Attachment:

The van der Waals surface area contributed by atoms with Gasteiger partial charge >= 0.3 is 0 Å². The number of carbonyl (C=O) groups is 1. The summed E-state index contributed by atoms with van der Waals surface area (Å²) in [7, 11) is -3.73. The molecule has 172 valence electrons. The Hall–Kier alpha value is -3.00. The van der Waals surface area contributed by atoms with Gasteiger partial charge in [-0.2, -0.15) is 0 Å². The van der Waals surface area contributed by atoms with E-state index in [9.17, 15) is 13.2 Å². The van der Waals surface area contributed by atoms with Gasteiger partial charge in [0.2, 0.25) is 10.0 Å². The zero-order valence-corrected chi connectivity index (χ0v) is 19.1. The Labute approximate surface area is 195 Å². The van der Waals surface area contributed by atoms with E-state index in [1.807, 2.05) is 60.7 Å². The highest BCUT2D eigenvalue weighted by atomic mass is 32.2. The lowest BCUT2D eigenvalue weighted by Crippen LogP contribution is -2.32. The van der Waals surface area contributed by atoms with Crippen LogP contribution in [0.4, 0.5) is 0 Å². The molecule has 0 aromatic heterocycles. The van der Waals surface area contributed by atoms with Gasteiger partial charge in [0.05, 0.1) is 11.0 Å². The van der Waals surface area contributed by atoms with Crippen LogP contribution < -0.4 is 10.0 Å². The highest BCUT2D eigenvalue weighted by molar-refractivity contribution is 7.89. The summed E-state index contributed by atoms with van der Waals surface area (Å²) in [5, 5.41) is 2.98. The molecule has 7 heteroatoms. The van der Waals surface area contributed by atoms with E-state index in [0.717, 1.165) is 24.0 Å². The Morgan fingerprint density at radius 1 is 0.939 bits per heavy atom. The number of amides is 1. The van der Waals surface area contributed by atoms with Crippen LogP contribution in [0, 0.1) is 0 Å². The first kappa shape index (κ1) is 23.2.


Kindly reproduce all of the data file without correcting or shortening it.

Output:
The van der Waals surface area contributed by atoms with Gasteiger partial charge >= 0.3 is 0 Å². The number of carbonyl (C=O) groups is 1. The summed E-state index contributed by atoms with van der Waals surface area (Å²) in [7, 11) is -3.73. The molecule has 172 valence electrons. The Hall–Kier alpha value is -3.00. The van der Waals surface area contributed by atoms with Gasteiger partial charge in [-0.2, -0.15) is 0 Å². The van der Waals surface area contributed by atoms with E-state index in [9.17, 15) is 13.2 Å². The van der Waals surface area contributed by atoms with Gasteiger partial charge in [0.2, 0.25) is 10.0 Å². The zero-order valence-corrected chi connectivity index (χ0v) is 19.1. The Labute approximate surface area is 195 Å². The van der Waals surface area contributed by atoms with E-state index in [1.807, 2.05) is 60.7 Å². The highest BCUT2D eigenvalue weighted by atomic mass is 32.2. The lowest BCUT2D eigenvalue weighted by Crippen LogP contribution is -2.32. The van der Waals surface area contributed by atoms with Crippen LogP contribution in [0.4, 0.5) is 0 Å². The molecule has 0 aromatic heterocycles. The van der Waals surface area contributed by atoms with Gasteiger partial charge in [0.05, 0.1) is 11.0 Å². The van der Waals surface area contributed by atoms with Crippen LogP contribution < -0.4 is 10.0 Å². The highest BCUT2D eigenvalue weighted by molar-refractivity contribution is 7.89. The summed E-state index contributed by atoms with van der Waals surface area (Å²) in [5, 5.41) is 2.98. The molecule has 7 heteroatoms. The van der Waals surface area contributed by atoms with E-state index in [0.717, 1.165) is 24.0 Å². The Morgan fingerprint density at radius 1 is 0.939 bits per heavy atom. The number of amides is 1. The van der Waals surface area contributed by atoms with Crippen LogP contribution in [0, 0.1) is 0 Å². The first kappa shape index (κ1) is 23.2.